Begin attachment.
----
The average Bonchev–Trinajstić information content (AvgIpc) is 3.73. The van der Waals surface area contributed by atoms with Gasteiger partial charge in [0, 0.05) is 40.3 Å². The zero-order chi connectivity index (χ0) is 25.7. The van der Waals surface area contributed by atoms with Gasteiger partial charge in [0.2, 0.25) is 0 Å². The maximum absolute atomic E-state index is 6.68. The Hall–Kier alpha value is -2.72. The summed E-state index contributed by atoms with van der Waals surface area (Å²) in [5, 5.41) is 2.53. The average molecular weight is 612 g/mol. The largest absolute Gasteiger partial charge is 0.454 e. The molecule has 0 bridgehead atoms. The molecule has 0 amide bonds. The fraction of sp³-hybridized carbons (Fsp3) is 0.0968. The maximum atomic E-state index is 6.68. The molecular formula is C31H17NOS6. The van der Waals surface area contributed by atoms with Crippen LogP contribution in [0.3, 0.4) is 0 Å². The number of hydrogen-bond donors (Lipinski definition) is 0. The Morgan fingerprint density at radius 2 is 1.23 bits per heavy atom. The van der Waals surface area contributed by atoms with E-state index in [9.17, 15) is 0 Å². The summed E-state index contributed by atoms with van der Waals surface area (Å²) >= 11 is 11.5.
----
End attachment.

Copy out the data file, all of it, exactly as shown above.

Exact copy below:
The average Bonchev–Trinajstić information content (AvgIpc) is 3.73. The van der Waals surface area contributed by atoms with Gasteiger partial charge in [0, 0.05) is 40.3 Å². The zero-order chi connectivity index (χ0) is 25.7. The van der Waals surface area contributed by atoms with Gasteiger partial charge in [0.2, 0.25) is 0 Å². The maximum absolute atomic E-state index is 6.68. The Hall–Kier alpha value is -2.72. The summed E-state index contributed by atoms with van der Waals surface area (Å²) in [5, 5.41) is 2.53. The average molecular weight is 612 g/mol. The largest absolute Gasteiger partial charge is 0.454 e. The molecule has 0 bridgehead atoms. The molecule has 0 amide bonds. The fraction of sp³-hybridized carbons (Fsp3) is 0.0968. The maximum atomic E-state index is 6.68. The molecular formula is C31H17NOS6. The van der Waals surface area contributed by atoms with Crippen LogP contribution in [0.3, 0.4) is 0 Å². The number of hydrogen-bond donors (Lipinski definition) is 0. The Morgan fingerprint density at radius 2 is 1.23 bits per heavy atom. The van der Waals surface area contributed by atoms with E-state index in [9.17, 15) is 0 Å². The summed E-state index contributed by atoms with van der Waals surface area (Å²) >= 11 is 11.5.